Nevertheless, limits have emerged on the use of a joined conviction when calculating a person’s prior record level. In State v. West, 180 N.C. App. 664 (2006), a defendant was convicted by a jury of four crimes on the same day. The trial court sentenced the defendant for three of the crimes before lunch. When sentencing the fourth crime after lunch, the court counted prior record points for one of the offenses sentenced that morning. The court of appeals reversed, holding that while “[n]othing within [Structured Sentencing] specifically addresses the effect of joined charges when calculating previous convictions . . . using joined convictions would be unjust and in contravention of the intent of the General Assembly.” Id. at 669.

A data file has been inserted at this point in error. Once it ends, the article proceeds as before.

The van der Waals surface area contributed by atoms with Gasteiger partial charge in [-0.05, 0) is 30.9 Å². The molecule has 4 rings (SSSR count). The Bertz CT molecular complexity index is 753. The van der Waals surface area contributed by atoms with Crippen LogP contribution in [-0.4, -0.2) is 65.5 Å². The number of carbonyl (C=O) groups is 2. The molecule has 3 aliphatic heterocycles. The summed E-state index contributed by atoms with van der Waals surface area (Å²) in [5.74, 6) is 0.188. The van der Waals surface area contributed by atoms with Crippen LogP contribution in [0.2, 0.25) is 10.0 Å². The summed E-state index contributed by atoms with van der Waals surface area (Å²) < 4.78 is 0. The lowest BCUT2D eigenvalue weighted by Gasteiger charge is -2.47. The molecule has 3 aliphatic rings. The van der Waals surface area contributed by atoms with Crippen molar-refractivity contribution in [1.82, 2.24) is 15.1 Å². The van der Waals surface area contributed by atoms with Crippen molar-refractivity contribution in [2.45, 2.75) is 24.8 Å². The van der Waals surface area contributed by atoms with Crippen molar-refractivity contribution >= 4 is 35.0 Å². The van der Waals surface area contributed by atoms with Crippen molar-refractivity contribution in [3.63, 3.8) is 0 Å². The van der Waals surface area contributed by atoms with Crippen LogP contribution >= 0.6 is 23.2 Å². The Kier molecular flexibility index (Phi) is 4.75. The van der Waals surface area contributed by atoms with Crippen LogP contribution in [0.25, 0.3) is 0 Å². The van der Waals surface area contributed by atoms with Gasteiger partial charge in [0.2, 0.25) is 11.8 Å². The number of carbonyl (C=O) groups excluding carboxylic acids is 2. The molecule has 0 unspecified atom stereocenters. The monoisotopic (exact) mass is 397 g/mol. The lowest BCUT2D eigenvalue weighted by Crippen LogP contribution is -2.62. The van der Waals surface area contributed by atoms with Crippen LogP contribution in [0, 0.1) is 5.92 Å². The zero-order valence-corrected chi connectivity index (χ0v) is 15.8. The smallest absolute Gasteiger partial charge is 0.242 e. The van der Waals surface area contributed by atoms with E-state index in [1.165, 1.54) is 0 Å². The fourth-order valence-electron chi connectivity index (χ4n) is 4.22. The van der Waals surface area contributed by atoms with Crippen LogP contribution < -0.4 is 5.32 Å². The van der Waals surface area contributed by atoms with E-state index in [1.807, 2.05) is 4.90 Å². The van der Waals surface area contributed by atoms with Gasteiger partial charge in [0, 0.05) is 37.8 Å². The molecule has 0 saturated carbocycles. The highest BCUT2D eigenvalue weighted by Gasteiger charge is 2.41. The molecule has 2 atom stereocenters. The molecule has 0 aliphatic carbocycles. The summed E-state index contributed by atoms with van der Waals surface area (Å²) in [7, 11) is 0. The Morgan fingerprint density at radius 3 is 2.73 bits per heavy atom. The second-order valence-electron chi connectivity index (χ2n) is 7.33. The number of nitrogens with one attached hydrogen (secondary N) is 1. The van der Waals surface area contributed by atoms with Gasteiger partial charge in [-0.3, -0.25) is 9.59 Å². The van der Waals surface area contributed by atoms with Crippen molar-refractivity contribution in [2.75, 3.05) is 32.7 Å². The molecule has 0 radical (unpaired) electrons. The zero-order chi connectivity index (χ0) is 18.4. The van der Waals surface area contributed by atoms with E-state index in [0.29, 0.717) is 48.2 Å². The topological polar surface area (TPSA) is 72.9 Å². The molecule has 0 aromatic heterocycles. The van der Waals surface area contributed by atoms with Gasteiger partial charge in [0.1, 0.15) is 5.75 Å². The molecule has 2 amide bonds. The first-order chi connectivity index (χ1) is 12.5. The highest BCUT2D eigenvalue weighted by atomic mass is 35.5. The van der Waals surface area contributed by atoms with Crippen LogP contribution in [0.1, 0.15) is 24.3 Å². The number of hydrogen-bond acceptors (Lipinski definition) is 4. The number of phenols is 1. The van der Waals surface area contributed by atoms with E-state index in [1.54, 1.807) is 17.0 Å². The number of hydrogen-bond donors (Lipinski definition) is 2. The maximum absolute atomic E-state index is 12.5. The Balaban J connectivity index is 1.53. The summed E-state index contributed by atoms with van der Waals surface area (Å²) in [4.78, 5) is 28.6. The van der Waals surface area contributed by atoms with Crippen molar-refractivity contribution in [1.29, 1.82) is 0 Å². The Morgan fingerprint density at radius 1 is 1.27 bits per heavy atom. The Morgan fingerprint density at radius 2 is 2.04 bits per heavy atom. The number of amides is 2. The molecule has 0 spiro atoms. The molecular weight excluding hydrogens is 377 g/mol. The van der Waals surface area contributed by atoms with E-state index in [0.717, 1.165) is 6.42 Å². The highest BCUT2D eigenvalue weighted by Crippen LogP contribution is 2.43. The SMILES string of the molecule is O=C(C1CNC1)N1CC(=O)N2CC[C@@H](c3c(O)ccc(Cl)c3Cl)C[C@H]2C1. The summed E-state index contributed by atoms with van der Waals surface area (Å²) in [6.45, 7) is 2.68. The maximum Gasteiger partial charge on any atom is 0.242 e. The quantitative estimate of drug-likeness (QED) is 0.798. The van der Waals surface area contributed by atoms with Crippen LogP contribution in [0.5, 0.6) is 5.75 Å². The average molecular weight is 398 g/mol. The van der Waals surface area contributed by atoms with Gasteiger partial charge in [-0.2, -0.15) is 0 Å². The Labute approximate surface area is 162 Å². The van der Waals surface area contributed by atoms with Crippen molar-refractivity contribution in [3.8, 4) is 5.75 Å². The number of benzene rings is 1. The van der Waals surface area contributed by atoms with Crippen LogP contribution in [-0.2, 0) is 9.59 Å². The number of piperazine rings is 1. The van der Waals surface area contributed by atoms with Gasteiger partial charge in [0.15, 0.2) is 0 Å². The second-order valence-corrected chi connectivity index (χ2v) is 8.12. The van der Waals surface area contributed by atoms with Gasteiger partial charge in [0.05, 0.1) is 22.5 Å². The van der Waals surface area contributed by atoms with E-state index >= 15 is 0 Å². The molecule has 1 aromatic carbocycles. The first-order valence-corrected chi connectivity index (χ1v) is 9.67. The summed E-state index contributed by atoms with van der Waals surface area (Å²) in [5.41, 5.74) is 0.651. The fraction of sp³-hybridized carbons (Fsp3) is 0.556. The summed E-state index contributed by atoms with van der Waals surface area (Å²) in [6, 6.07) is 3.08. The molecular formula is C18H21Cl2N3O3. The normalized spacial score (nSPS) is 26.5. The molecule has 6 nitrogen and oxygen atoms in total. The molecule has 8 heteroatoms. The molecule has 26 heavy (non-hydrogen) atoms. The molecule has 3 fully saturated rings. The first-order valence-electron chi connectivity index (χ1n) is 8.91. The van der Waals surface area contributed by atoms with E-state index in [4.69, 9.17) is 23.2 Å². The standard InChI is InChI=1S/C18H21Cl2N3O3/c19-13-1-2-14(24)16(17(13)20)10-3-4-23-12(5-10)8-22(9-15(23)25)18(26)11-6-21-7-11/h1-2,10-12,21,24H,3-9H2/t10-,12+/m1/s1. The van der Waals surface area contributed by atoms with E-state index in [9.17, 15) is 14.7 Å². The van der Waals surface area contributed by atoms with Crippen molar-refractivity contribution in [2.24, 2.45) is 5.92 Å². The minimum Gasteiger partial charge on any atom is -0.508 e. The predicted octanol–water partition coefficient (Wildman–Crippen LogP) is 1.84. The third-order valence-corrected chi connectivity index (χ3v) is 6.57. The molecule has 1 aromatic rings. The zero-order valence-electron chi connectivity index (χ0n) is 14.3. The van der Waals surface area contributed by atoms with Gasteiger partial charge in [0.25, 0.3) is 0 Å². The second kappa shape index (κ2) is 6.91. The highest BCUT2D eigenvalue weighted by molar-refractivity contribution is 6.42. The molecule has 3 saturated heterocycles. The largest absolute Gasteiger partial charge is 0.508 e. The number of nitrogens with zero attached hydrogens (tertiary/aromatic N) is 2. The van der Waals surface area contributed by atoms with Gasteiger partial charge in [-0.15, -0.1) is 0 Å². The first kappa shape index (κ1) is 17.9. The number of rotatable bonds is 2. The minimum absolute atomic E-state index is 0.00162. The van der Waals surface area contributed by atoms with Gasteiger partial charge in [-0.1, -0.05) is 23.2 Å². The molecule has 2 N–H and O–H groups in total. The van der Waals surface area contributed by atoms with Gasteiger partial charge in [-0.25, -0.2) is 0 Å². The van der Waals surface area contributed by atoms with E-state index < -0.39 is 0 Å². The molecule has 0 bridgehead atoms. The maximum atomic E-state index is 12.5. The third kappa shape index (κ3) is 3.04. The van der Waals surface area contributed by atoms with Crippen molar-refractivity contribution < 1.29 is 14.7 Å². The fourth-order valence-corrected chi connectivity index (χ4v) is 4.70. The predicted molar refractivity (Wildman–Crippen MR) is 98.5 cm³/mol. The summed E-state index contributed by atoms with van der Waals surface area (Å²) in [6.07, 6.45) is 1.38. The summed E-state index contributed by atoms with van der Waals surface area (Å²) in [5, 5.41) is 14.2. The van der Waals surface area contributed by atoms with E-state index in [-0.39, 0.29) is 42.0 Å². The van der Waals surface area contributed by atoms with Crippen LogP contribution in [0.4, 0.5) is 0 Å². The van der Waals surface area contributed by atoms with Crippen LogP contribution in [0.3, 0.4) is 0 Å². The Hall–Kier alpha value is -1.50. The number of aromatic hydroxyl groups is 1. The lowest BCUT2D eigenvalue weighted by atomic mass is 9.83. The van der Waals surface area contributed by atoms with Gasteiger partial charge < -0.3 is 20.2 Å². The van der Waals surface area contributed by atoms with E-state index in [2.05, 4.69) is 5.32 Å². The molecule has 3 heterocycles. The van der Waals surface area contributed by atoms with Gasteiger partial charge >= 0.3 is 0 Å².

Under West, it is impermissible to introduce a short delay between the sentencing of joined offenses to allow one to count for points in the sentencing of the other. But what if the delay arises naturally? Suppose two charges are joined for trial. One results in a conviction, but the jury fails to reach a verdict on the other. If the mistried offense is retried and results in a conviction, does the conviction from the first trial count for prior record points toward the sentencing of the retried offense—even though they were initially joined for trial?